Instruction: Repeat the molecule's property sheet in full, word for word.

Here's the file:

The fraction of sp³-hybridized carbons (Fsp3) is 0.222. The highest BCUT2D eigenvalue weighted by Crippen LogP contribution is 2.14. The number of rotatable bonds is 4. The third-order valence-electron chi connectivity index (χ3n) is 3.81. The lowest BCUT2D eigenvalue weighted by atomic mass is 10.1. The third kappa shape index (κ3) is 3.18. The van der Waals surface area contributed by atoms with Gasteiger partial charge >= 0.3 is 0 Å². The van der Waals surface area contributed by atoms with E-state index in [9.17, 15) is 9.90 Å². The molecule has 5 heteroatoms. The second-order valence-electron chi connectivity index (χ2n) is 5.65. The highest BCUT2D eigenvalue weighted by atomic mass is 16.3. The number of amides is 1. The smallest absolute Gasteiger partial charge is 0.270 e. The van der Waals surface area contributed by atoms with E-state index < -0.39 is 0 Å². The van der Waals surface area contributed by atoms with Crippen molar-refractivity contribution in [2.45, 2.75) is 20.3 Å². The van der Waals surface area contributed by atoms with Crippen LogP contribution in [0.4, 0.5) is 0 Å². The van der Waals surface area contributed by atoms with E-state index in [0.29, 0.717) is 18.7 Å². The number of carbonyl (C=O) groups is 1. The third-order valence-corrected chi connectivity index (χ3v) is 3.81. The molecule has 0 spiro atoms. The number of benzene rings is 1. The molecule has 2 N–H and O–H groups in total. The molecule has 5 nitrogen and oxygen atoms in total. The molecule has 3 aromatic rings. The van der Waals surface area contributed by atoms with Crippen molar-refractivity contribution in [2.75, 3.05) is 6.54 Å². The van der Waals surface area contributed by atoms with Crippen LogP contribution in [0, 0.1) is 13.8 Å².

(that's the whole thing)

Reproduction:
The fraction of sp³-hybridized carbons (Fsp3) is 0.222. The highest BCUT2D eigenvalue weighted by Crippen LogP contribution is 2.14. The number of rotatable bonds is 4. The third-order valence-electron chi connectivity index (χ3n) is 3.81. The lowest BCUT2D eigenvalue weighted by atomic mass is 10.1. The third kappa shape index (κ3) is 3.18. The van der Waals surface area contributed by atoms with Gasteiger partial charge >= 0.3 is 0 Å². The van der Waals surface area contributed by atoms with E-state index in [9.17, 15) is 9.90 Å². The molecule has 5 heteroatoms. The second-order valence-electron chi connectivity index (χ2n) is 5.65. The highest BCUT2D eigenvalue weighted by atomic mass is 16.3. The number of amides is 1. The smallest absolute Gasteiger partial charge is 0.270 e. The van der Waals surface area contributed by atoms with E-state index < -0.39 is 0 Å². The van der Waals surface area contributed by atoms with Crippen molar-refractivity contribution in [2.45, 2.75) is 20.3 Å². The van der Waals surface area contributed by atoms with Crippen LogP contribution in [0.4, 0.5) is 0 Å². The van der Waals surface area contributed by atoms with E-state index in [0.29, 0.717) is 18.7 Å². The number of carbonyl (C=O) groups is 1. The third-order valence-corrected chi connectivity index (χ3v) is 3.81. The molecule has 0 spiro atoms. The number of benzene rings is 1. The molecule has 2 N–H and O–H groups in total. The molecule has 5 nitrogen and oxygen atoms in total. The molecule has 3 aromatic rings. The van der Waals surface area contributed by atoms with Crippen molar-refractivity contribution in [2.75, 3.05) is 6.54 Å². The van der Waals surface area contributed by atoms with Crippen LogP contribution in [0, 0.1) is 13.8 Å².